where ∈⃗_{b}[t] is a random vector representing the biological noise distributed as
$N(0,{\sigma}_{b}^{2})$at time t, which arises from the random biological variability. It is unnecessary to include external influence matrix B because it will not influence the scaling performance evaluation. Thereafter, a final trajectory can be obtained by adding the measurement noise to the biological state vector g_{b}[t]
where random vector ∈⃗_{m}[t], with each entry a random variable distributed as
$N(0,{\sigma}_{m}^{2})$, represents the measurement error introduced by imprecision in instrumentation at time t.
To quantify the strength of noises, we define the signal to measurement noise ratio (SMNR) as 10 times log_{10} of the sum of squares of the signal divided by the sum of squares of the measurement noise. Analogically, we define the signal to biological noise ratio (SBNR). The units of both ratios are decibels (dB).
We studied the scaling performance using network sizes 32, 64, 128, 256, 512, and 1,024. For each network size, we generated five random DDS models to obtain an average performance. For each randomly generated DDS system, we simulated 4 trajectories, with 6 time points (h = 1) and the state vector randomly initialized at time zero, under a high noise setting (SBNR ≈ 10 dB, SMNR ≈ 10 dB) and a low noise setting (SBNR ≈ 20 dB, SMNR ≈ 20 dB). The choices of the network sizes, the sample size, and the trajectory length align with our experimental design of gene expression in yeast in response to HMF. Then we performed DDS modeling to reconstruct a system for each set of trajectories corresponding to an original DDS system. Figure 1 shows the average scaling performance FNR and FDR with their standard errors under low and high noise settings. The monotonic FNR and FDR curves suggest that the scaling performance of DDS modeling in determining the correct topology decreases as the network size increases. In the high noise setting in Fig. 1(a), the FNR can range from 12% to 45%, and the FDR from 20% to 55%, as the network size increases from 32 to 1,024. In the low noise setting in Fig. 1(b), the FNR is less than 15% when the network size is 1,024; the FDR is about 20% when the network size is 128; both FDR and FNR reduce to around 5% when the network size is 32. If high noise prevails in an experiment, the strategy to improve the performance is to increase either the sample size or the number of time points during the transient phase of the underlying dynamical system.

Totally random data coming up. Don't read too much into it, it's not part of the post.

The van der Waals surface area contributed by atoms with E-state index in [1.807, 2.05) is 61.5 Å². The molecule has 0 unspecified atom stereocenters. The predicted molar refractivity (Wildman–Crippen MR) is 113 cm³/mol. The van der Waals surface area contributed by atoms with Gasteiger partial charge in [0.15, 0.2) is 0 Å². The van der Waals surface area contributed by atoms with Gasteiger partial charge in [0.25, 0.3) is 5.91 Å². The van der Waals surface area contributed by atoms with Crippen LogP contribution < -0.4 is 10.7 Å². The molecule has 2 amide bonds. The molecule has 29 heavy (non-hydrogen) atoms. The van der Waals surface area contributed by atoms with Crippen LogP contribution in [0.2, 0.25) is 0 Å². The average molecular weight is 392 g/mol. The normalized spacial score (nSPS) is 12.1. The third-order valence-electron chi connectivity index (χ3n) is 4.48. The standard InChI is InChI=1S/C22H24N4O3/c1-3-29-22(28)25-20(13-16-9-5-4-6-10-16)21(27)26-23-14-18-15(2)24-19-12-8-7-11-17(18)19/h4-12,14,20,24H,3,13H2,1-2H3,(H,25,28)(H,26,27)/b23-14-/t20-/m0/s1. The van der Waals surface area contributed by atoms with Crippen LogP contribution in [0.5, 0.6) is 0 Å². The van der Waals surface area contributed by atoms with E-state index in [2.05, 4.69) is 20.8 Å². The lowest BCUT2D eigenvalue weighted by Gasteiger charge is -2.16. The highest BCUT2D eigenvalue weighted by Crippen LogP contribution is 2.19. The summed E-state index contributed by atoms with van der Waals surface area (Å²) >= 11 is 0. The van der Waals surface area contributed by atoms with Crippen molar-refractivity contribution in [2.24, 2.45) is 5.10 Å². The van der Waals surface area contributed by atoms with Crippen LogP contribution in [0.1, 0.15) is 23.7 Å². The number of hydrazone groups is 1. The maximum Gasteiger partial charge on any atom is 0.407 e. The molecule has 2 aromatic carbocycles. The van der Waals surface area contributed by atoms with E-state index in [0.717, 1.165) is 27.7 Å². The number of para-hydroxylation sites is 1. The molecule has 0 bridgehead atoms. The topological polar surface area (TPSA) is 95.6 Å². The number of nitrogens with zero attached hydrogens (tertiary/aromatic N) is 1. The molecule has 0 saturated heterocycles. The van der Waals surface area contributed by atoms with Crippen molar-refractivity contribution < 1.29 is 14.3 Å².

The scaling performance, FNR and FDR, of DDS modeling as a function of the network size, under two different noise settings.
Table 1 shows the average Hamming distance as a function of the network size under the low and high noise settings. Each shown distance is an average from five instances of networks with the same size. Although the shown average Hamming distance increases almost linearly with the network size, the Hamming distance, if normalized by N^{2}, would drop linearly as the network size increases, indicating the strength of our DDS modeling method.
Table 1
Average Hamming distance.
Average Hamming Distance  

Network Size  SBNR≈SMNR≈10dB  SBNR≈SMNR≈20dB 
32  28.2  8.6 
64  93.6  29.6 
128  230.8  100.2 
256  544.4  249.2 
512  1,333.0  534.0 
4 Reconstructed gene regulatory networks of yeast in response to HMF
We performed DDS modeling on timecourse microarray measurements of relative mRNA levels for transcriptional interactions among genes in yeast during the earlier exposure to the inhibitor HMF for ethanol production. After the initial exposure to HMF for about 2 hours, the expression profile of involved genes in yeast evolves to a saturation stage when linear gene interactions come to an end and strong nonlinear gene interactions dominate. Our objective is to detect earlier linear interactions using the DDS model, when gene expression changes are steady and not saturated. For complete details of the experiment design, microarray data analysis, gene clustering, and modeling results, please refer to the .